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Yang, H., Zhu, Y., Jin, Y., Lei, F., Shi, Z., and Yang, J. (2021). "Pseudo-lignin retarded bioconversion of sugarcane bagasse holocellulose after liquid hot water and acid pretreatments," BioResources 16(2), 4052-4063.


Pseudo-lignin derived from the condensation of carbohydrate degradation products can retard the bioconversion of lignocellulose. In this work, liquid hot water (150 to 190 °C) and 1% H2SO4 pretreatments (130 to 190 °C) were used on sugarcane bagasse holocellulose for 3 h to generate pseudo-lignin. The effects of pseudo-lignin generation on structural characteristics and bioconversion of substrates were evaluated. The results showed that the formation of pseudo-lignin increased the hydrophobicity of the substrates. After LHW pretreatments and acid pretreatments at low temperatures (<150 °C), most of the xylans were removed, yielding 2.1 to 5.4% pseudo-lignin. Increasing acid pretreatment temperature to 170 and 190 °C yielded 34.3% and 93.6% pseudo-lignin, respectively. After pretreatment, the accessibilities and bioconversions of substrates were enhanced by degradation of xylans, increasing glucose conversions and bioethanol productions of substrates from 53.2 to 85.3%, and 9.9 to 13.1 g/L, respectively. However, large amounts of pseudo-lignin were generated during acid pretreatments at 170 °C, reducing glucose conversion and bioethanol yield to 45.6% and 6.3 g/L, respectively.

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Pseudo-lignin Retarded Bioconversion of Sugarcane Bagasse Holocellulose after Liquid Hot Water and Acid Pretreatments

Haiyan Yang,a,b Yuanchen Zhu,a,b Yan Jin,a,b Fuhou Lei,c Zhengjun Shi,a,b and Jing Yang a,b,*

Pseudo-lignin derived from the condensation of carbohydrate degradation products can retard the bioconversion of lignocellulose. In this work, liquid hot water (150 to 190 °C) and 1% H2SO4 pretreatments (130 to 190 °C) were used on sugarcane bagasse holocellulose for 3 h to generate pseudo-lignin. The effects of pseudo-lignin generation on structural characteristics and bioconversion of substrates were evaluated. The results showed that the formation of pseudo-lignin increased the hydrophobicity of the substrates. After LHW pretreatments and acid pretreatments at low temperatures (<150 °C), most of the xylans were removed, yielding 2.1 to 5.4% pseudo-lignin. Increasing acid pretreatment temperature to 170 and 190 °C yielded 34.3% and 93.6% pseudo-lignin, respectively. After pretreatment, the accessibilities and bioconversions of substrates were enhanced by degradation of xylans, increasing glucose conversions and bioethanol productions of substrates from 53.2 to 85.3%, and 9.9 to 13.1 g/L, respectively. However, large amounts of pseudo-lignin were generated during acid pretreatments at 170 °C, reducing glucose conversion and bioethanol yield to 45.6% and 6.3 g/L, respectively.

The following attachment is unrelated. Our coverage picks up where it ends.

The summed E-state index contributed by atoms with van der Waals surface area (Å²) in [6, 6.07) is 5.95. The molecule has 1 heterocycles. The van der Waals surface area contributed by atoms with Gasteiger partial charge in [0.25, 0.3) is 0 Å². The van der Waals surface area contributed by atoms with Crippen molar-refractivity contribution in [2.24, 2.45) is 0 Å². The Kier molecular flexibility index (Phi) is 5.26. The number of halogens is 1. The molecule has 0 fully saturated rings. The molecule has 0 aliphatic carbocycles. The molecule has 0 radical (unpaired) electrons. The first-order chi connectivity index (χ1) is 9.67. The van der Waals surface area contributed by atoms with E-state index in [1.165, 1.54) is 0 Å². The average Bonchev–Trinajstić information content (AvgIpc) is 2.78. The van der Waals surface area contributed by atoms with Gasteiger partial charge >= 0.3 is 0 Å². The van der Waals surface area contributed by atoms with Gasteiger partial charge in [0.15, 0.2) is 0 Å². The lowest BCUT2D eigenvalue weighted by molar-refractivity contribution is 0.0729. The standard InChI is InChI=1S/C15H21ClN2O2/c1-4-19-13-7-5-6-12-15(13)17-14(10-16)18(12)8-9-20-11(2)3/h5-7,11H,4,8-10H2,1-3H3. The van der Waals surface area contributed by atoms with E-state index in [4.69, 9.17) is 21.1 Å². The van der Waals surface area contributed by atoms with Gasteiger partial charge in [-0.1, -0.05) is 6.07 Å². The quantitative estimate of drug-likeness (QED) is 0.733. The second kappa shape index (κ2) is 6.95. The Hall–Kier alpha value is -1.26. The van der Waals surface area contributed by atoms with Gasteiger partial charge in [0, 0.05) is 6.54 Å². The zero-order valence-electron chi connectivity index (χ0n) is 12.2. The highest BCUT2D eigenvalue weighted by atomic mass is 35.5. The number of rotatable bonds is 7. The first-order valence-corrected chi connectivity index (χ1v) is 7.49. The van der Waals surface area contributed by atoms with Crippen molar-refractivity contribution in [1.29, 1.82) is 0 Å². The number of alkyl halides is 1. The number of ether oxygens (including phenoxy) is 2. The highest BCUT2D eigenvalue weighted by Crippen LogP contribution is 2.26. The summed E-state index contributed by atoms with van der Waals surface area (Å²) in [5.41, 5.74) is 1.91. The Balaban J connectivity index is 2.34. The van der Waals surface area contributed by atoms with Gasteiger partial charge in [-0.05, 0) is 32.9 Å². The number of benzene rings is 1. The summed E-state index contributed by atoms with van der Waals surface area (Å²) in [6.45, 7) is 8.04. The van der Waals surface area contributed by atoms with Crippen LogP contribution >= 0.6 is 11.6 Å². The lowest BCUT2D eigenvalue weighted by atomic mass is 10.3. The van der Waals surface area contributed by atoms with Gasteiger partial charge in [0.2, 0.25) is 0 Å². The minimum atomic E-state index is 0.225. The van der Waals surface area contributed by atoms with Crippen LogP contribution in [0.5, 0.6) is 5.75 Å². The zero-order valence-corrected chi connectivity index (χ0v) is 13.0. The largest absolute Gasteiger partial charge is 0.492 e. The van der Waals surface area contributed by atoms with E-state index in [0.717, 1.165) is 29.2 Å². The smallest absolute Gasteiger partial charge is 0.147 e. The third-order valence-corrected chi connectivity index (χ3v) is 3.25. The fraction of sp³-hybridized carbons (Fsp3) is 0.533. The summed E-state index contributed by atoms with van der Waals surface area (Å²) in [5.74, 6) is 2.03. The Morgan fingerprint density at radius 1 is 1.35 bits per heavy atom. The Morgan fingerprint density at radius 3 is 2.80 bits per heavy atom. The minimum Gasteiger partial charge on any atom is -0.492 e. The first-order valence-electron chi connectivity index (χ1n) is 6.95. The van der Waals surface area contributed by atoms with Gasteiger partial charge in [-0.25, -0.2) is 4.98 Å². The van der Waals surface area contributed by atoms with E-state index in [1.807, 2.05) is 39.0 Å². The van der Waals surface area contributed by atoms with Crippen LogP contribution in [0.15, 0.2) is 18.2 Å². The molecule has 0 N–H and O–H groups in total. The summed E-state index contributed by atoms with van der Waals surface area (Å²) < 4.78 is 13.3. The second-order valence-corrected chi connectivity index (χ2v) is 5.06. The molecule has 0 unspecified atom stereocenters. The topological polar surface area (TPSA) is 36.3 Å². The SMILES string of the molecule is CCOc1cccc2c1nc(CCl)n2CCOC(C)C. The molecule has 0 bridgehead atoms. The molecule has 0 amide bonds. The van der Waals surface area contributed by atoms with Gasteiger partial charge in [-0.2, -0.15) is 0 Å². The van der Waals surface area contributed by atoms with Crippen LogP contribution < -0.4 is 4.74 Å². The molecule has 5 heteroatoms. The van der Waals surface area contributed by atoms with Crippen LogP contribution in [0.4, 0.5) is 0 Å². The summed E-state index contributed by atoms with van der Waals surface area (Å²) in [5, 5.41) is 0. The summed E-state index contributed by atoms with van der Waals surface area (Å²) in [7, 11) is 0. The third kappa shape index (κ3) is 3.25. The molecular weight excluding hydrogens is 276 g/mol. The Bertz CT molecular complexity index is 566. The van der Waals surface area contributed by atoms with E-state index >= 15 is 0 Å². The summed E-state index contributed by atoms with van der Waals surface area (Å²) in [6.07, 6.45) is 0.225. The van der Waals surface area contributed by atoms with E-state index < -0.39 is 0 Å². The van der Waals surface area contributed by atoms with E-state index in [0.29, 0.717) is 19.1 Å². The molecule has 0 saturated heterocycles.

Keywords: Pseudo-lignin; Bioethanol; Enzymatic hydrolysis; Structural characteristics

Contact information: a: Key Laboratory of State Forestry and Grassland Administration on Highly-Efficient Utilization of Forestry Biomass Resources in Southwest China, Southwest Forestry University, Kunming 650224, China; b: Key Laboratory for Forest Resources Conservation and Utilisation in the Southwest Mountains of China, Ministry of Education, Southwest Forestry University, Kunming 650224, China; c: Guangxi Key Laboratory of Chemistry and Engineering of Forest Products, Guangxi University for Nationalities, Nanning 530006, China; * Corresponding author:


The rise of global energy consumption necessitates the development of renewable energy sources to address vital strategic, economic, and environmental issues related to the depletion of fossil fuels (Himmel et al. 2007). Lignocellulose is an abundant and renewable feedstock for the production of fuels and chemicals. Sugarcane bagasse, a lignocellulosic residue from agriculture, can be utilized to produce bioethanol.